©1998 Brooks/Cole Publishing/ITP
There are several variables in this example. The experimental unit on which the variables are measured is a particular undergraduate student on the campus. Five variables are measured for each student: grade point average (GPA), gender, year in college, major, and current number of units enrolled. Each of these characteristics varies from student to student. If we consider the GPAs of all students at this university to be the population of interest, the five GPAs represent a sample from this population. If the GPA of each undergraduate student at the university had been measured, we would have generated the entire population of measurements for this variable.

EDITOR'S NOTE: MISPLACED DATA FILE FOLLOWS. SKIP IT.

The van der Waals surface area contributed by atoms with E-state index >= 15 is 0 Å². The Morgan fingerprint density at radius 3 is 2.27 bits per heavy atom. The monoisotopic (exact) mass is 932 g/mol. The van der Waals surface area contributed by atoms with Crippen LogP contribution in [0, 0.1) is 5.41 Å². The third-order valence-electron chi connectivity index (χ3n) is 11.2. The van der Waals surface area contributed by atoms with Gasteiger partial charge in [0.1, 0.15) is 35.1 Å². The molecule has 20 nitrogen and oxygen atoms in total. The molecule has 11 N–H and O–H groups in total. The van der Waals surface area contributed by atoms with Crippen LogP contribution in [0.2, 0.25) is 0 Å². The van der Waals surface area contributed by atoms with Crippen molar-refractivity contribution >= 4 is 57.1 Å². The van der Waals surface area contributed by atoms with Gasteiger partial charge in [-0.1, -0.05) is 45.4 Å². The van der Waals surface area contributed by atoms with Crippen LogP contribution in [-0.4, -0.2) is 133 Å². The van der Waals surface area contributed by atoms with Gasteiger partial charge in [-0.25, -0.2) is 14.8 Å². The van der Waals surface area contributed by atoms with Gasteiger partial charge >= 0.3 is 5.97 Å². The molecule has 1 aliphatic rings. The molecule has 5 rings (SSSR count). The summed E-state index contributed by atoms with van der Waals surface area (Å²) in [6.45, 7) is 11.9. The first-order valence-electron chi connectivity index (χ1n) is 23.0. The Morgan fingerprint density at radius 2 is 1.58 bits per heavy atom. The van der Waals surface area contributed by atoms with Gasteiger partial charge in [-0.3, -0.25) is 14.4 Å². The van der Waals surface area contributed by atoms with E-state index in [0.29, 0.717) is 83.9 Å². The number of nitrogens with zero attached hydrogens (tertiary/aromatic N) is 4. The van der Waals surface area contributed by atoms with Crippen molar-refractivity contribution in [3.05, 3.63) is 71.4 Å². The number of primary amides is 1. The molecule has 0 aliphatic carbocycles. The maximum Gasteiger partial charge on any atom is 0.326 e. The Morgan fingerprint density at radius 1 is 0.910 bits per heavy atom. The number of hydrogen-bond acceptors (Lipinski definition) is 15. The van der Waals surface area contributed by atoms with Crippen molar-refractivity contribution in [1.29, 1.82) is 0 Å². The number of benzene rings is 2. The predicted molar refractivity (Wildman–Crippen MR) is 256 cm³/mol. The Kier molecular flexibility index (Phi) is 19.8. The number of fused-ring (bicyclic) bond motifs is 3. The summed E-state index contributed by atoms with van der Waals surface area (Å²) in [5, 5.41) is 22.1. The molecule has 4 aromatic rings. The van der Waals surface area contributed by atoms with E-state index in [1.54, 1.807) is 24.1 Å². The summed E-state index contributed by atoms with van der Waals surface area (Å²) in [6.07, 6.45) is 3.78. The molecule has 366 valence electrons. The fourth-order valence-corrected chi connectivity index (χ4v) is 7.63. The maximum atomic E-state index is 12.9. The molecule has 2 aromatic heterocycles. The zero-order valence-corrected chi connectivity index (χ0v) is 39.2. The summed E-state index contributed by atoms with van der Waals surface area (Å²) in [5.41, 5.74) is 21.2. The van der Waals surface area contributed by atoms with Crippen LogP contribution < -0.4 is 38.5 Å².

The second variable measured on the students is gender, which can fall into one of two categories—male and female. It is not a numerically valued variable and hence is somewhat different from GPA. The population, if it could be enumerated, would consist of a set of Ms and Fs, one for each student at the university.